Package holiday demand dips as UK cost of living crisis hits budgets

Premium holidays and low-cost locations such as Turkey more resilient than three-star resorts, says travel firm On the Beach

Holiday bookings for three-star destinations are starting to drop as households hit by the cost of living crisis cut back amid rising bills, according to the travel company On the Beach.

The online travel retailer said that while premium bookings by customers with deeper pockets were proving “resilient”, holidaymakers who traditionally would book cheaper trips had been forced to rein in their spending.

“Those that are booking holidays at a higher price point – sort of £600-800 per person and more – are proving more resilient than those that would be booking holidays for £300-500 and less. So that tends to be the difference in three-star and five-star [destinations],” said On the Beach’s chief executive, Simon Cooper.

He said: “So those would be – potentially – the demographics that would be more squeezed from cost of living pressures, and who potentially have lower savings.”

The headline rate of consumer price inflation hit 11.1% in October – its highest level since 1981 – on the back of soaring energy and food bills. The rising cost of essentials has eaten into the spending capacity of UK households, some of which have subsequently rowed back on foreign holidays.

But On the Beach still reported lower-cost destinations such as Turkey, where customers could get more for their money, growing in popularity. Cooper said Turkey was “very affordable”, offering premium locations and “well-equipped hotels” for less.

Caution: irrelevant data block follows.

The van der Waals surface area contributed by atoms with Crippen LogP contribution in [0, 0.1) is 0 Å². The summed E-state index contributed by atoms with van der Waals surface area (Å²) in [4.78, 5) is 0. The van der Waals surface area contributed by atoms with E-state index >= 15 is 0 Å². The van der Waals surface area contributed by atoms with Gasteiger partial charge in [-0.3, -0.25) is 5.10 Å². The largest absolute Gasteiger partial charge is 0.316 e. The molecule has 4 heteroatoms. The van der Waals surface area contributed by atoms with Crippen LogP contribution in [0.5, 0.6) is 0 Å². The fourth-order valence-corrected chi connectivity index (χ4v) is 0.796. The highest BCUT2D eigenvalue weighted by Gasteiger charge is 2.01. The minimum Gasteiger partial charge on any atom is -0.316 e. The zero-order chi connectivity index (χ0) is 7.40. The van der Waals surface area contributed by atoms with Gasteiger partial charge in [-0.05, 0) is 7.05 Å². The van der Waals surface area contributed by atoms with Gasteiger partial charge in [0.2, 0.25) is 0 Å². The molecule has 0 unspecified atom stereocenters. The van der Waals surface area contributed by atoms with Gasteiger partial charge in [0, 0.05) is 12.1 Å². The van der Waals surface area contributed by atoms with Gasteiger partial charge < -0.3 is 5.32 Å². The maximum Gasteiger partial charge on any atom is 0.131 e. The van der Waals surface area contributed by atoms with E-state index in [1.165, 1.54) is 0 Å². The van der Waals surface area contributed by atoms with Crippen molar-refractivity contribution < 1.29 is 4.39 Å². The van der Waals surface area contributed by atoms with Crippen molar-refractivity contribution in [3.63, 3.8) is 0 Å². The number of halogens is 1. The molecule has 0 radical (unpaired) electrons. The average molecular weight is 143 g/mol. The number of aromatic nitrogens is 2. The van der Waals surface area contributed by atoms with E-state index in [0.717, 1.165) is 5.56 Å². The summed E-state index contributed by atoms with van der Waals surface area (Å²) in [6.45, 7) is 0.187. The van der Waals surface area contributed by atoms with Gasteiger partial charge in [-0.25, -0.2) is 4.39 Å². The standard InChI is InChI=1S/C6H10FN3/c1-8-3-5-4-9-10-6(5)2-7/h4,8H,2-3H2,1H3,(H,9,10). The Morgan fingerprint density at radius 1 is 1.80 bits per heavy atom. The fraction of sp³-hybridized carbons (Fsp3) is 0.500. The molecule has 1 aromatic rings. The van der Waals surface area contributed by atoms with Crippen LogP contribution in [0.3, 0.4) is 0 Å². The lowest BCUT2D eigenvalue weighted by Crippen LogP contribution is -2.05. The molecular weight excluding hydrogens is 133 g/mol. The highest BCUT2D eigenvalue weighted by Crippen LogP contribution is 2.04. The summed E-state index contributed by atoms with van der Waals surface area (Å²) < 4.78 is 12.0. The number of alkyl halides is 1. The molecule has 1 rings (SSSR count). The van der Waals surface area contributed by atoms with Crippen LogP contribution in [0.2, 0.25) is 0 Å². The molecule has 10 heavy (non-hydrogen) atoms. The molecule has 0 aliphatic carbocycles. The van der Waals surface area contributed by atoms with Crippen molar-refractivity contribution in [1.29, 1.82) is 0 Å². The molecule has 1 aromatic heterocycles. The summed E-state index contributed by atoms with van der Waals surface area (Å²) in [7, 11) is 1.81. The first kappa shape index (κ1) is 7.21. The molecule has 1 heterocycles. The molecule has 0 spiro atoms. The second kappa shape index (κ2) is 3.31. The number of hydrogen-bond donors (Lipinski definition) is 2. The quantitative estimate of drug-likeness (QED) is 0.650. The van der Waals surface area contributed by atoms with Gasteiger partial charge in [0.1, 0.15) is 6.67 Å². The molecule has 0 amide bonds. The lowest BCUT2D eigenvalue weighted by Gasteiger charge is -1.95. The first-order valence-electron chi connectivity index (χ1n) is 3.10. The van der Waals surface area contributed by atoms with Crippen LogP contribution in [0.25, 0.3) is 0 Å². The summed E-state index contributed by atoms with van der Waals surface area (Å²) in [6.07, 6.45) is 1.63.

However, the drop in the value of the pound, and the rise in the US dollar, had affected bookings for destinations such as the Caribbean. “And yet even against that backdrop, we have seen very strong sales for long-haul destinations again, perhaps as a result of pent-up demand coming out of Covid.”

It came as On the Beach swung back to profit in the year to 30 September, reporting pre-tax gains of £14m. That compared with the £18m loss logged in 2021, when pandemic travel restrictions were still largely in place.

Cooper said that compared with the disruptions the company faced during the pandemic, planned strikes by workers including Border Force staff were not particularly concerning. “We are not seeing any immediate impact from those strike headlines,” Cooper said. “We have handled a significant level of disruption over the last two and a half years and we will continue to do so.”

On the Beach also announced that Cooper, who founded the firm in 2004, would be stepping down from his chief executive role and would be replaced by the chief financial officer, Shaun Morton, within the next year. On the Beach shares were down 4.6% in afternoon trading.


Kalyeena Makortoff

The GuardianTramp

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